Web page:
Private industry spending and investments in the Gulf region have been threatened by political turmoil, but the governments retain their financial power to keep the regional economy from slowing down due to rising oil prices, according to analysts.
There have been many protests across the region in the last two months. In terms of lower output there has been little direct impact in the economies, with the exception of Bahrain. Protests in the area have brought the potential for trouble to the forefront should political issues not come to resolution. The mood in private industry has been dampened according to the analysts.
High global prices of oil are aiding the region’s energy sectors, even though the increase in prices is partially caused by the turmoil in Northern Africa and the Gulf region, as well as providing the governments with plenty of spending cash.
Rising oil prices will cause significant growth in a direct way and through wealth, said Standard Chartered’s Marios Maratheftis. He is the regional research head for the Middle East, Pakistan and North African regions.
Foreign direct investment (FDI) has seen deteriorating prospects for the short term, even in the nations where no significant protests have occurred, according to Simon Williams of Dubai’s HSBC Bank.
Williams, chief economist, stated that it will be more costly and difficult to access foreign capital before the market has been convinced that order has been restored for the long term.
FDI in the UAE and Saudi Arabia fell by more than 70 percent in 2009 following the worldwide economic crisis and in Bahrain the FDI dropped by 86 percent. Recent data is unavailable but it is felt that political nervousness has caused a delay in investment recovery.
In Bahrain there has been $1 billion in economic losses, equaling about 20 percent of the quarterly GDP, as estimated by NCB Capital.
In the meantime, all Gulf economies have seen the benefits as the price of US crude oil increased to $108 per barrel and beyond, a high not reached in 2.5 years. If the average oil price of Saudi Arabia increased by $10 above the expected level, to reach $92 per barrel, it would result in an additional $43 billion in nominal GDP in the kingdom, according to estimates from Banque Saudi Fransi. This figure is around 10 percent of the GDP for last year.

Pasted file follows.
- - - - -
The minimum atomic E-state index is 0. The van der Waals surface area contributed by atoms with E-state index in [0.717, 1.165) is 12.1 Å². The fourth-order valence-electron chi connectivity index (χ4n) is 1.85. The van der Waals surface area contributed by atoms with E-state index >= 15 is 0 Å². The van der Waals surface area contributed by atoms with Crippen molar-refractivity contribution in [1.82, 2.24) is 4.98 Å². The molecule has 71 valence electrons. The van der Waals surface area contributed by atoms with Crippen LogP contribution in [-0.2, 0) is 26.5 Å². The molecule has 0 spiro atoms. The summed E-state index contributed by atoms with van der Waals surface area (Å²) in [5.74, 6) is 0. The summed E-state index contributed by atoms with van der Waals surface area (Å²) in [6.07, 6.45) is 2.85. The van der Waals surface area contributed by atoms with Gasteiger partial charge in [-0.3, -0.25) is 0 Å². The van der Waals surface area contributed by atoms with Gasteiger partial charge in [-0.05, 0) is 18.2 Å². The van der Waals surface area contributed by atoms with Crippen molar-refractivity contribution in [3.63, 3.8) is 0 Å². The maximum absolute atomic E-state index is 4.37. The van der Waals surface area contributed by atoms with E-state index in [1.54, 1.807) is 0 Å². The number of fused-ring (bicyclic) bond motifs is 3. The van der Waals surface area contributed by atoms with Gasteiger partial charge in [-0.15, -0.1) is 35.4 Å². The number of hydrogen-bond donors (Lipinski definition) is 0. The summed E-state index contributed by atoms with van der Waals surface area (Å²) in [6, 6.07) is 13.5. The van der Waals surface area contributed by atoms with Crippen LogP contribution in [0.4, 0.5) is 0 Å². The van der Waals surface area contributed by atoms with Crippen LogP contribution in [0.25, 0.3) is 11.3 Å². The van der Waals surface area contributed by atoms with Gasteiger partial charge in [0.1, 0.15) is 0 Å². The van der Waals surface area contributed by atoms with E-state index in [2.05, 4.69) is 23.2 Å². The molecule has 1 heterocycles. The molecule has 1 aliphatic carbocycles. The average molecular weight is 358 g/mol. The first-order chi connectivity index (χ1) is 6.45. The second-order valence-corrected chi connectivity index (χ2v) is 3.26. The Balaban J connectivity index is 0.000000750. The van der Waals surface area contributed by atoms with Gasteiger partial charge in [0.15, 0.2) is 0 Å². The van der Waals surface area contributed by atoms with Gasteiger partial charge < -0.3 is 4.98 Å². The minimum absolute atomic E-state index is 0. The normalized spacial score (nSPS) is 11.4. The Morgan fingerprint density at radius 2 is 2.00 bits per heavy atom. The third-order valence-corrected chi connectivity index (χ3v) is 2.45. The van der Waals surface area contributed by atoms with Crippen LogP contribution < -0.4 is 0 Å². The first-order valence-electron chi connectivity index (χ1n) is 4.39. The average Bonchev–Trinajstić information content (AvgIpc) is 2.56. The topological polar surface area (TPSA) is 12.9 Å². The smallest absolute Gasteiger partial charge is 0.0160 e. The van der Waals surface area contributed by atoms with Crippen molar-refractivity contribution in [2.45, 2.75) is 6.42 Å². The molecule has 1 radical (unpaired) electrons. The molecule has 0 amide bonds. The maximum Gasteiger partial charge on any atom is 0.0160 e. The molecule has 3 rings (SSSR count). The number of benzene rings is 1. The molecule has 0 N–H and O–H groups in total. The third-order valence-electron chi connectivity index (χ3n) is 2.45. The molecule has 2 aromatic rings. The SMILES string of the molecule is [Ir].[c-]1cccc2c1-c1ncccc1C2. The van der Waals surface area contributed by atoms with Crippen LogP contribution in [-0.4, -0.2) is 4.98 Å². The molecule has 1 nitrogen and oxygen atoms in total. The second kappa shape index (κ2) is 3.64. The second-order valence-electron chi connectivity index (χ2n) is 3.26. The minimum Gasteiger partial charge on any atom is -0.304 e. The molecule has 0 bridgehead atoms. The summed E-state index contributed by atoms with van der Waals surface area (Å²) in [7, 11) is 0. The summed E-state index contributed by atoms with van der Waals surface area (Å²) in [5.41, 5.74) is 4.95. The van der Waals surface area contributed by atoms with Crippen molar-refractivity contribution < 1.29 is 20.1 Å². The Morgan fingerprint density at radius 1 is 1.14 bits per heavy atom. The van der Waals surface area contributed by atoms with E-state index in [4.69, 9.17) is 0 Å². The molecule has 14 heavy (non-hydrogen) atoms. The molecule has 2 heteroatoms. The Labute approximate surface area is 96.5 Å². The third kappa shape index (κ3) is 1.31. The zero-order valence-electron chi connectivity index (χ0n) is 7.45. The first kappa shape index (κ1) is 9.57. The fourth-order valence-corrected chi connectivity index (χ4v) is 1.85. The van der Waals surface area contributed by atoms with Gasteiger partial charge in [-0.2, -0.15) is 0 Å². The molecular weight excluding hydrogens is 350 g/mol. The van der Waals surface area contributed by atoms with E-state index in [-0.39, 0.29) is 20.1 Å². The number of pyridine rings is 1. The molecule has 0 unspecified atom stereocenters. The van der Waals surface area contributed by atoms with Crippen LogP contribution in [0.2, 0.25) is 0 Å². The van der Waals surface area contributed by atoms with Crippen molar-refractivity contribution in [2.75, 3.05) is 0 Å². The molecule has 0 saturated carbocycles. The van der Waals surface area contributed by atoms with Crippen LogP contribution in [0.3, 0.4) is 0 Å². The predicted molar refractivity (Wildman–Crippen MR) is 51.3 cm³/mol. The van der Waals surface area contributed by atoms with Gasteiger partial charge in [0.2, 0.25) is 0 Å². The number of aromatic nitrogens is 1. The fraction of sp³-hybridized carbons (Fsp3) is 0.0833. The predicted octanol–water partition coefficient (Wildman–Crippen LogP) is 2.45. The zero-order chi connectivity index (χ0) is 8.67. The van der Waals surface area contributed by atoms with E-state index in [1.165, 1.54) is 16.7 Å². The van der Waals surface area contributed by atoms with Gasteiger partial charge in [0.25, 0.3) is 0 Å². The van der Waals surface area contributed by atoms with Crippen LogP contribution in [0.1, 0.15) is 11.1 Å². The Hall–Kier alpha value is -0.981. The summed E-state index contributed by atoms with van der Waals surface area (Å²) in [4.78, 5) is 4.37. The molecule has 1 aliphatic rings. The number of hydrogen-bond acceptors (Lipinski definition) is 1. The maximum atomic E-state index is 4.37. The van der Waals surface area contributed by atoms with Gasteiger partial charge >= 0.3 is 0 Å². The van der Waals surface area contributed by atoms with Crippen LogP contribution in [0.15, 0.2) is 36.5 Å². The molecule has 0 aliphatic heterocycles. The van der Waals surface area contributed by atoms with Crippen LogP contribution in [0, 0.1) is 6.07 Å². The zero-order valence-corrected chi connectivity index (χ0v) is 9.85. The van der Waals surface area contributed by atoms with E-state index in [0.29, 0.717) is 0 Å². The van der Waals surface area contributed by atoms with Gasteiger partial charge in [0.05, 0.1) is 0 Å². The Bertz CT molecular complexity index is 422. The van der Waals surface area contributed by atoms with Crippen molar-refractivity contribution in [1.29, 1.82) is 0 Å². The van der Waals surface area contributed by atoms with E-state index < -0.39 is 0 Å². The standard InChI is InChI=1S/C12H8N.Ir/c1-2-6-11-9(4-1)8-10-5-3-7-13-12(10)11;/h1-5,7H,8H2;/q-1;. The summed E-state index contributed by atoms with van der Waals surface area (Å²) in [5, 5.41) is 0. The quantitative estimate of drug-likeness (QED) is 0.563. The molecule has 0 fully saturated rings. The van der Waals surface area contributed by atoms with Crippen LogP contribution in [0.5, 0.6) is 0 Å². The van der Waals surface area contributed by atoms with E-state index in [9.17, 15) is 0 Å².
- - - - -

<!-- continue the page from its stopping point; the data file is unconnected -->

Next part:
Also, Saudi Arabia and other nations have aggressively boosted public spending to help ease the social pressure. Higher oil prices provide more for the governments to spend, but they are prepared to tap into financial reserves if the situation warrants.
An announcement was made in February and March that Saudi Arabia would embark on $130 billion in additional spending, spread out over a number of years and covering state employee bonuses, housing, employment creation and other projects that will see improvements in the economic and social climate.
This spending will help push the 2011 output within the government sector up by more than 5 percent for the third consecutive year. This level of extended growth has not been seen in the state sector since the early 80’s.
When higher oil output has been considered to replace the supply from Libya, the economy in Saudi Arabia is forecasted to see 4.5 percent expansion in 2011 and another 4.4 percent for next year. This growth is much faster than the 3.8 percent growth seen in 2010, based on an analyst poll.
Stocks in Saudi have risen by 9 percent after King Abdullah made an announcement regarding plans for fiscal stimulus last month. When looking at the economic prospects all of the oil exporting nations have a positive economic outlook in the midterm, especially Qatar and Saudi Arabia, according to BNP Paribas strategist Dina Ahmad.
Ahmad stated that these two nations stand out in the Gulf region in terms of growth in the economy and FDI prospects.
Government spending in Qatar is expected to increase by 19 percent during the fiscal year ending March 2012 and 15.8 percent economic growth is forecasted, making Qatar one of the fastest growing nations around the globe according to a Reuters poll.
Growth expectations for Bahrain have been cut back from 4.2 percent expected in December to only 3.4 percent. Expectations for Oman have fallen from 4.6 percent to just 4.1 percent, based on the poll, although slight improvements are forecasted for 2012.
In Oman and Bahrain it is good news that wealthier Gulf nations are giving aid to the economies that have taken the hardest hits. Neighbours such as Saudi Arabia have put forward $10 billion in pledges for Bahrain, with an equal amount for Oman, spread over the next decade and aimed at improving social welfare and housing.
Local governments hope that this level of spending will keep up the comfortable state of economic growth, at least until the region settles down and activity within the private sector picks up again, which could happen later in 2011.Paul Holdsworth, Staff Writer, Gulf Jobs Market News